Why else dp we travel? Wen, 1.01 have something done to us. Traditionally, one goes to a spa to enjoy the warm baths, but there are: many other places and. reasons to go to and have things done to you. Then, of coutse, there is the checklist traveler: just because it is there and one has-heard about
it, one must see it. Again, another almost pure information activity.
In all of this - and a key to your business - travel provides endless cocktail party stories. And.iafter all, what is a story but information?
Then there is the educational aspects that people of all ages pursue: one goes places to learn or to practice a language, to study an art form, a culture, or a cuisine. Keep in mind that among the new students in the world, those most avid for travel in order to learn and enjoy are older people. In the United States, the only group in our population in the last twenty years to continue to grow in wealth and income has been people over age 65. And the new old are better educated, better informed, and have a wider knowledge of the world than any previous geriatric generation. They are effectively money in your bank if you figure out how 10 unlock their treasury.
One also travels to be challenged, albeit for most of us, to be challenged safely. And how do you know it will be safe? Information makes that dear.
Then, of course, many of us travel to reminisce. The military veteran returning to where he fought; the romantics going back to the place where they met. Reminisces are a major part of pre- and post-travel.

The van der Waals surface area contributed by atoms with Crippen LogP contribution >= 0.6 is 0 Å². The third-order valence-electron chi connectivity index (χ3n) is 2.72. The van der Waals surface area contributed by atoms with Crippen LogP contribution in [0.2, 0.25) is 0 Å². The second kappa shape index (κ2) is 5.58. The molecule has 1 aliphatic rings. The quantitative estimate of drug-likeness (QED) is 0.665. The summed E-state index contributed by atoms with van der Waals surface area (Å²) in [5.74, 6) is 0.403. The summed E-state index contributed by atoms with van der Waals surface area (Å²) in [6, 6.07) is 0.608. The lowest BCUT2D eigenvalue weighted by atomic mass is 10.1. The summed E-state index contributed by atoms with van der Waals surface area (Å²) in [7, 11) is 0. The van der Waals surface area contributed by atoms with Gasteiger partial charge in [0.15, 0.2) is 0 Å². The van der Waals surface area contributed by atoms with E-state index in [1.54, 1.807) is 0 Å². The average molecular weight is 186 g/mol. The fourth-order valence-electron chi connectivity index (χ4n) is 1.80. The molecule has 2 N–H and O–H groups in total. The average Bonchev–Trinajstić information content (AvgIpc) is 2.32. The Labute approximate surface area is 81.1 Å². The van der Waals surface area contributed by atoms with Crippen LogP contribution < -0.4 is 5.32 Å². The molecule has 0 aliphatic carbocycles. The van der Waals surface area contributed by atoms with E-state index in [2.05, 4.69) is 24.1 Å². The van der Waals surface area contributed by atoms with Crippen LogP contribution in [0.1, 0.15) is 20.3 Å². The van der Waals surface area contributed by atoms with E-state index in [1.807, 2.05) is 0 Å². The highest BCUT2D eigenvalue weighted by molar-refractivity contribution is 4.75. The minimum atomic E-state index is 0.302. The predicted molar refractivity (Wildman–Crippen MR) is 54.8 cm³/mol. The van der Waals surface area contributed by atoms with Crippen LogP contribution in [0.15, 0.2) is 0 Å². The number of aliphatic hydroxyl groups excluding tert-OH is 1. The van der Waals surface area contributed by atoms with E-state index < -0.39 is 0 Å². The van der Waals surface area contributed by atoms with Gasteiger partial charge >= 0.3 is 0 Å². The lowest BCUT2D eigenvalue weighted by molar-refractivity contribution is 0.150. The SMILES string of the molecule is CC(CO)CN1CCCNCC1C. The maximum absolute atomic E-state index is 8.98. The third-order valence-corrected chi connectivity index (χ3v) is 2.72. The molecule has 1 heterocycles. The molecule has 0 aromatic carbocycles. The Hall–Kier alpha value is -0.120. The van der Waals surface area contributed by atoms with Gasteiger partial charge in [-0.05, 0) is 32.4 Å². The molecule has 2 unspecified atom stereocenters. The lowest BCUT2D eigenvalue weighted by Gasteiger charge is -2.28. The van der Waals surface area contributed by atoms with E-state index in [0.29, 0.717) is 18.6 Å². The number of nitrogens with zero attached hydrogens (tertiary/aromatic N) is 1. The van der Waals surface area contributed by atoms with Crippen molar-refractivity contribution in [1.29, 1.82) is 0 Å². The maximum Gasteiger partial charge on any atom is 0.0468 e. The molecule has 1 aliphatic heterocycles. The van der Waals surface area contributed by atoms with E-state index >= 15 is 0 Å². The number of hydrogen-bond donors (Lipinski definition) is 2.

All of the above are overwhelmingly information related and m08~ carry with them an image. The neglected places of the world for travel are places which effectively have negative, or few dear positive images to draw people to them. SOl one of the enterprises for your own businesses over the next tea years is to help create those kinds of positive images which draw people to places that they have never been before. And, of course, creating those images IS
totally information. .
Let's take a byway while we are thinking about esoteric
unu~wil,J places. Many of them will suffer from the stress of too many.people trying to trot over too small places; too heavy IQads on cultural treasures or the natural environment or .the other desirable aspects of a particular site. To cope with the overuse of desirable places it is necessary to ration their use. The most attractive and immediate form of rationing for. many people would be monetary; charge what the traffic will bear and only those who can pay will get to
enjoy the site. .
That is short-sighted from everyone's point of view. A much more attractive way to ration access to unusual and
extremely attractive facilities is to ration by qualification and preparation. To explore an area, one would be required to take a test, do some physical preparation, undergo a synthetic preparatory experience. Train through a series of thresholds in order to establish that one is qualified to climb this mountain, to canoe on this stream, to enter this jungle, or to trot over this ancient site. Think of the implications for that rationing for the travel industry. If you were to prepare a hundred million people a year to see the fragile and delicate sites of the globe, a gigantic new enterprise could grow up around rationing intrinsically limited sites.